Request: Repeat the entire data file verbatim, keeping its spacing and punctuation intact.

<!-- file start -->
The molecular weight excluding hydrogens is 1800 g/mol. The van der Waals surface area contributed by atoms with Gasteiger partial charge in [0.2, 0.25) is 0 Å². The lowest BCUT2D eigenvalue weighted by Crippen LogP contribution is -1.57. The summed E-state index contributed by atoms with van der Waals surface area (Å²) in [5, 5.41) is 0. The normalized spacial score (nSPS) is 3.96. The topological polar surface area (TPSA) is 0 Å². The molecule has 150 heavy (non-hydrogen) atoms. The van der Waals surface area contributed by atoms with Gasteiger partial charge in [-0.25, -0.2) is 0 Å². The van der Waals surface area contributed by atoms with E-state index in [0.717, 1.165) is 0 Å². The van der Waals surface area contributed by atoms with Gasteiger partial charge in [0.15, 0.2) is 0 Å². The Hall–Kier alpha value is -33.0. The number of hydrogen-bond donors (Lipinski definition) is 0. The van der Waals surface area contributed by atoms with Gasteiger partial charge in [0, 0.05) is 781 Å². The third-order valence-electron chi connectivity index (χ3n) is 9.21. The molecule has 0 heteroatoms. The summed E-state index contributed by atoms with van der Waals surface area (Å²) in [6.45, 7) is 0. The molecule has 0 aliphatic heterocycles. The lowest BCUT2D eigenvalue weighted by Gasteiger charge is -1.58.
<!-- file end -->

The molecular weight excluding hydrogens is 1800 g/mol. The van der Waals surface area contributed by atoms with Gasteiger partial charge in [0.2, 0.25) is 0 Å². The lowest BCUT2D eigenvalue weighted by Crippen LogP contribution is -1.57. The summed E-state index contributed by atoms with van der Waals surface area (Å²) in [5, 5.41) is 0. The normalized spacial score (nSPS) is 3.96. The topological polar surface area (TPSA) is 0 Å². The molecule has 150 heavy (non-hydrogen) atoms. The van der Waals surface area contributed by atoms with Gasteiger partial charge in [-0.25, -0.2) is 0 Å². The van der Waals surface area contributed by atoms with E-state index in [0.717, 1.165) is 0 Å². The van der Waals surface area contributed by atoms with Gasteiger partial charge in [0.15, 0.2) is 0 Å². The Hall–Kier alpha value is -33.0. The number of hydrogen-bond donors (Lipinski definition) is 0. The van der Waals surface area contributed by atoms with Gasteiger partial charge in [0, 0.05) is 781 Å². The third-order valence-electron chi connectivity index (χ3n) is 9.21. The molecule has 0 heteroatoms. The summed E-state index contributed by atoms with van der Waals surface area (Å²) in [6.45, 7) is 0. The molecule has 0 aliphatic heterocycles. The lowest BCUT2D eigenvalue weighted by Gasteiger charge is -1.58.